A feat of feet

I began my Camino with a goal to push myself mentally, emotionally, spiritually and physically. While the latter had been challenged on the trail, I knew I had more in the tank. On Day 27, I’d attempt to walk further than my legs had ever carried me before. With only a handful of days left before I reached Santiago, this would be my final challenge. Fortunately, the moderate descent from O Cebreiro to the lush valley below was the ideal terrain for attempting the feat.

Camino de Santiago Diary – Day 27

Other than the typical rumble of snores from the Camino’s usual sleepy suspects, the municipal Albergue lay still. After Day 26’s arduous climb, it was no surprise I was the only pilgrim awake and muddling about my bag before sunrise. My planned day would take 12 hours to complete and demanded a pre-dawn launch. I carefully stepped down from my top bunk, tiptoed past the sprawl of unconscious bodies and ventured out into the darkness.

A thick cloud had descended on the mountaintop, and my bobbling headlamp did little to pierce the haze of droplets drifting into my eyes. I had some previous night hiking experience but never through a dense alpine fog. Thankfully, the empty road out of town was easily navigable. I carefully progressed through a handful of trail hamlets before daybreak began filtering through the mist.

The sun had well and truly risen by the time yesterday’s expanse of green scenery unveiled itself. Galicia’s celebrated natural backdrop had returned, and, despite my scheduled increase in kilometres, I had no choice but to stop, unpack my DSLR and happy-snap the sweeping countryside.

These soaring vistas were one of many distinct settings I would witness throughout the day. The morning’s mountainous path dipped down into forested valleys, grazing farmland and fertile gardens; then past white stone quarries and centuries-old monasteries. The route spanned no fewer than 27 villages, towns, and cities, including the Camino’s most popular starting point, Sarria.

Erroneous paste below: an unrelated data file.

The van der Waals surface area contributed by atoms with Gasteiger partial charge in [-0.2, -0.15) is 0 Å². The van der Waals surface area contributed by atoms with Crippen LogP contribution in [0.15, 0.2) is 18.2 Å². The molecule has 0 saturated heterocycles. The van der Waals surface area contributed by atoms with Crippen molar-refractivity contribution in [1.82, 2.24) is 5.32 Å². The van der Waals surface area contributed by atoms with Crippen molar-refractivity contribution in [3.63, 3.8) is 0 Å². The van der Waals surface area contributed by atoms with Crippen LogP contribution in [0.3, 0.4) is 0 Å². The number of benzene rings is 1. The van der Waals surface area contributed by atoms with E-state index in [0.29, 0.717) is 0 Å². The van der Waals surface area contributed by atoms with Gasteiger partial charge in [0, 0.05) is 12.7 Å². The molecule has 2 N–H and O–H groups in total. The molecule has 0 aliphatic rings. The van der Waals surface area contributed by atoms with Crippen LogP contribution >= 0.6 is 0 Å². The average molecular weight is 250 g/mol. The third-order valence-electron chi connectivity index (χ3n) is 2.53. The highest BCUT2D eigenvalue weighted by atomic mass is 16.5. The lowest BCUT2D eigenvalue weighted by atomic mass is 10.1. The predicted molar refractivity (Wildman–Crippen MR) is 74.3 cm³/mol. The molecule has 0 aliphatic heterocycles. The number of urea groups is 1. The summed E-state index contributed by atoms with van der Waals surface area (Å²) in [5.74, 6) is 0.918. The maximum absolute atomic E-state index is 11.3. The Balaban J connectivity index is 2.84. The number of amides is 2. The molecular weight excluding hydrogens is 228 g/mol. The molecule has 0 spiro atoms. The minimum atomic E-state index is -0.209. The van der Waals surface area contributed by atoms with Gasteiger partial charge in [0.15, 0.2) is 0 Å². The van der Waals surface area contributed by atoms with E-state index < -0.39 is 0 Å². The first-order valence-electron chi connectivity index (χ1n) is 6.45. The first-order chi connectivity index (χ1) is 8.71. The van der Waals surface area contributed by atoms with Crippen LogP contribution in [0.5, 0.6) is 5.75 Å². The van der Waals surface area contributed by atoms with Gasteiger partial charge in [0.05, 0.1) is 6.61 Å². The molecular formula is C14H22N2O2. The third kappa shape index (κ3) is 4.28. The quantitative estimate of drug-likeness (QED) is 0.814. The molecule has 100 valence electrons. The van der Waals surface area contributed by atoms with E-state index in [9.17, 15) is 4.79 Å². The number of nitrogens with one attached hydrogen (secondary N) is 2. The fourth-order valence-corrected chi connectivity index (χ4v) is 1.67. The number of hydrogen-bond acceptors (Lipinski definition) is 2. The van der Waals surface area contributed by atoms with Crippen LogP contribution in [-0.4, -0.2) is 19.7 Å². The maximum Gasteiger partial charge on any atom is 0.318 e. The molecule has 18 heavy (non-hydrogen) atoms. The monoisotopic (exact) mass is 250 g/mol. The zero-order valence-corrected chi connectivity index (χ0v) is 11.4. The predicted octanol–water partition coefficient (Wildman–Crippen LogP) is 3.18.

Roughly 25% of pilgrims start the Camino de Santiago in Sarria. The city is just over 100km away from Santiago, making it the minimum distance required to receive the Compostela.
caminoways.com

Despite covering so much territory, the journey never felt rushed – this may have had something to do with my unexpected company. After leaving my travelling buddies overnight, I didn’t expect to jump straight into another talkathon: enter an outspoken 6’3 62-year-old Scotsman. We discussed everything from American politics, Scottish heritage, previous marriages (not mine), raising children (definitely not mine), travelling the world to my day’s extended excursion.

A two-way street walking out of Sarria.

To me, walking the day’s extraordinarily long distance felt like an enormous output. Yet, for this rangy hiker, who frequently trekked 40-50 kilometres through the highlands, glens and moors of Scotland, the jaunt must have seemed routine. The encounter was a timely reminder to avoid comparing your personal endeavours with the achievements of those around you.

In an age of social media idealism, where heavily curated profiles scarcely show the whole picture, others’ gains can often seem unobtainable. Comparing your progress with previous versions of yourself is the only reliable way to gain an accurate perspective. If you’re actively tracking your growth and pursuing your purpose, you’re already a success.

Having said this, I felt ashamedly triumphant when my day’s companion decided to retire short of my Ferreiros terminus. We said our farewells, and I marched on.

An agricultural end to the day.

My legs throbbed as I arrived at my final hamlet, though I’d certainly finished previous hikes in more pain. I lumbered into the Albergue, released the bag from my shoulders and flopped down on the bed. Taking a moment to savour the relief, I reviewed my daily kilometres. My phone read 57 km, my guidebook confidently stated 51.9 km, while the day’s roadside markers suggested I’d covered 55 km. Like many of the route’s legends and traditions, the Camino’s trail distances did not recognise one definitive record. I wasn’t bothered. I had trekked over 50 kilometres for the first time and could tick off my remaining goal. Mission accomplished.

I celebrated my milestone by inhaling two serves of locally-made Galician stew, drinking with three Lithuanians on their national day, and falling asleep in a near-empty dorm. Day 27 was inspiring, eye-opening and utterly exhausting; I would need to ease gently into Day 28.

All the details.

Trail distance covered

51.9km

Accommodation

Albergue Casa Cruceiro de Ferreiros

Price

€10

Terrain

Some gentle, some moderate downhill hiking to Ferreiros.